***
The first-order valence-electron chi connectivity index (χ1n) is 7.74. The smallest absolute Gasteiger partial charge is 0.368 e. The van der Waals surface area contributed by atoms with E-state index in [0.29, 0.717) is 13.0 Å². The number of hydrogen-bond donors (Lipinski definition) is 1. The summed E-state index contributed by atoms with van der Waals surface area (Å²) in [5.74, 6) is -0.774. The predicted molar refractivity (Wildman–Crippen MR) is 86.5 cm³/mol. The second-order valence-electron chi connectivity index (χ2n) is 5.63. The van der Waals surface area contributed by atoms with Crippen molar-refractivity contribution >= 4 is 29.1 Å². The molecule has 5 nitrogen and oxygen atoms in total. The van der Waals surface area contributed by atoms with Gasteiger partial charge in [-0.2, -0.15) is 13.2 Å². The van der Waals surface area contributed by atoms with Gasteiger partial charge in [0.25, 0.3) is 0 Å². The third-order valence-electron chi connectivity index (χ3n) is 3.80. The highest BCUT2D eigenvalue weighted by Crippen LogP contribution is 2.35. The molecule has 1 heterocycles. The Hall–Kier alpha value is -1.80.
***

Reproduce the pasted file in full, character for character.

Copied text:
The first-order valence-electron chi connectivity index (χ1n) is 7.74. The smallest absolute Gasteiger partial charge is 0.368 e. The van der Waals surface area contributed by atoms with E-state index in [0.29, 0.717) is 13.0 Å². The number of hydrogen-bond donors (Lipinski definition) is 1. The summed E-state index contributed by atoms with van der Waals surface area (Å²) in [5.74, 6) is -0.774. The predicted molar refractivity (Wildman–Crippen MR) is 86.5 cm³/mol. The second-order valence-electron chi connectivity index (χ2n) is 5.63. The van der Waals surface area contributed by atoms with Crippen molar-refractivity contribution >= 4 is 29.1 Å². The molecule has 5 nitrogen and oxygen atoms in total. The van der Waals surface area contributed by atoms with Gasteiger partial charge in [-0.2, -0.15) is 13.2 Å². The van der Waals surface area contributed by atoms with Gasteiger partial charge in [0.25, 0.3) is 0 Å². The third-order valence-electron chi connectivity index (χ3n) is 3.80. The highest BCUT2D eigenvalue weighted by Crippen LogP contribution is 2.35. The molecule has 1 heterocycles. The Hall–Kier alpha value is -1.80.